All the valiant men arose, and went all night, and took the body of Saul and the bodies of his sons from the wall of Bethshan, and came to Jabesh, and burnt them there.
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EXPOSITORY (ENGLISH BIBLE)And burnt them there.—This “burning the corpse” was never the custom in Israel, and was restricted to criminals convicted of a crime of the deepest dye (Leviticus 20:14). The Jews in all cases buried their dead. The Chaldee therefore interpret the words relating this act of the men of Jabesh-Gilead, in the case of Saul and the princes, as referring to the solemn burning of spices, a ceremony which was afterwards performed at the burial of some of the kings of Judah. (See 2Chronicles 16:14; 2Chronicles 21:19; Jeremiah 34:5.) But the language used in these cases is different; here it is expressly stated that “they burnt them.” The reason for their thus acting is clear. The mutilated trunks had been exposed for some days to the air, and the flesh was no doubt in a state of putrefaction. The flesh here only was burned. The bones (see next verse) were reverently and lovingly preserved, and laid to rest beneath the friendly shade of the great tamarisk tree of Jabesh.1 Samuel 31:13; 2 Samuel 21:12.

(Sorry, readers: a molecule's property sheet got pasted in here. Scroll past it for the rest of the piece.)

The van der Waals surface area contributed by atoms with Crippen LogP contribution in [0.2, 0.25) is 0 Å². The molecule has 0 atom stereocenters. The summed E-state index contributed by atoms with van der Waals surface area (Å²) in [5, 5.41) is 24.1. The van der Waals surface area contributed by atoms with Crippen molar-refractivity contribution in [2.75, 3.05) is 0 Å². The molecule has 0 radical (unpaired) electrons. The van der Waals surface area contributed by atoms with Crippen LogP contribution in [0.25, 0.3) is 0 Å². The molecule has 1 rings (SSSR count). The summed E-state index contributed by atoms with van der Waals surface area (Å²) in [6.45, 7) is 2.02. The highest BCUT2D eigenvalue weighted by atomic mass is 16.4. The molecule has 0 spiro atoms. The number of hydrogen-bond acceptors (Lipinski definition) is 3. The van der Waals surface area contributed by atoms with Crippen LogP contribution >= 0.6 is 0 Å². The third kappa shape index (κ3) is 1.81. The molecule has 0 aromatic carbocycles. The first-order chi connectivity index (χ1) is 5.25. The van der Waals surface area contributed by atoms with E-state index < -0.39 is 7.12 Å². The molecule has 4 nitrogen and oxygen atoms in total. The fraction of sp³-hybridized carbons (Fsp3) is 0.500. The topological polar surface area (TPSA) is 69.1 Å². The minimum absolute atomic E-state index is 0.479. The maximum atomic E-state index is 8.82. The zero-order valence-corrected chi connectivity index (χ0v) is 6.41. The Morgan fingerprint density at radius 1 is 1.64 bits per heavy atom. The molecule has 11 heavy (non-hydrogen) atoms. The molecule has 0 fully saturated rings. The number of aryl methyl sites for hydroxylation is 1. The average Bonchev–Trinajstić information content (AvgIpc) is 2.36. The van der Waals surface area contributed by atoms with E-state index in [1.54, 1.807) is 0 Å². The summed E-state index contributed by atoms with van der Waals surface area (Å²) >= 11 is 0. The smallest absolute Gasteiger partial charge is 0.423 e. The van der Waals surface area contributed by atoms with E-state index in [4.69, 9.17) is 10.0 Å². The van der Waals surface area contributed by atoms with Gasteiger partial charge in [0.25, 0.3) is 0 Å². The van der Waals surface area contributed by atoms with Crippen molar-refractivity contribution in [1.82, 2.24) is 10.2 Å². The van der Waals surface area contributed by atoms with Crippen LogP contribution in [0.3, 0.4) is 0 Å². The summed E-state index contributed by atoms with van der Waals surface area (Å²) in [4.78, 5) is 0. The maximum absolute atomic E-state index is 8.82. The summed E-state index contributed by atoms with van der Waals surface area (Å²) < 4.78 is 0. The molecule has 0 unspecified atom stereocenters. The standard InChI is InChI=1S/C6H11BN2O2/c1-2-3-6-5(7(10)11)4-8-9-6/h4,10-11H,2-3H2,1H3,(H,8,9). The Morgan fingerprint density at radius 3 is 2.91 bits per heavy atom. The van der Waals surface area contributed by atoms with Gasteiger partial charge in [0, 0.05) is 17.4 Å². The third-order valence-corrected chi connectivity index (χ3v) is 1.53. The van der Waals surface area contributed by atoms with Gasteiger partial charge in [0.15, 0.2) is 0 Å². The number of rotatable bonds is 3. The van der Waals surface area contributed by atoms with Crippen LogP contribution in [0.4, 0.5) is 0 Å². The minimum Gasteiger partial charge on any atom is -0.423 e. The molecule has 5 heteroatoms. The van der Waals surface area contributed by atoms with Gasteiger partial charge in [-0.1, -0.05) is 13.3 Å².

burnt them—This was not a Hebrew custom. It was probably resorted to on this occasion to prevent all risk of the Beth-shanites coming to disinter the royal remains for further insult.Burnt their flesh, after the manner.
and went all night; not only for secrecy, but for haste:
and took the body of Saul and the bodies of his sons from the wall of Bethshan, and came to Jabesh; brought them with them thither, the Philistines either having no knowledge of it, or not daring to oppose them:
and burnt them there: that is, the flesh of them, for the bones they buried, as in 1 Samuel 31:13; and this they did, contrary to the common usage of the country, which was not to burn; but this they did, that if the Philistines should come to recover them, they would not be able to do it: though the Targum is,
"they burnt over them, as they burn over their kings there;''they made a burning for them of spices over them; or of their beds, and other household goods, as Kimchi and Ben Melech observe, though they prefer the other sense; see 2 Chronicles 16:14 perhaps the true reason might be, because they were putrid and infectious.All the valiant men arose, and went all night, and took the body of Saul and the bodies of his sons from the wall of Bethshan, and came to Jabesh, and burnt them there.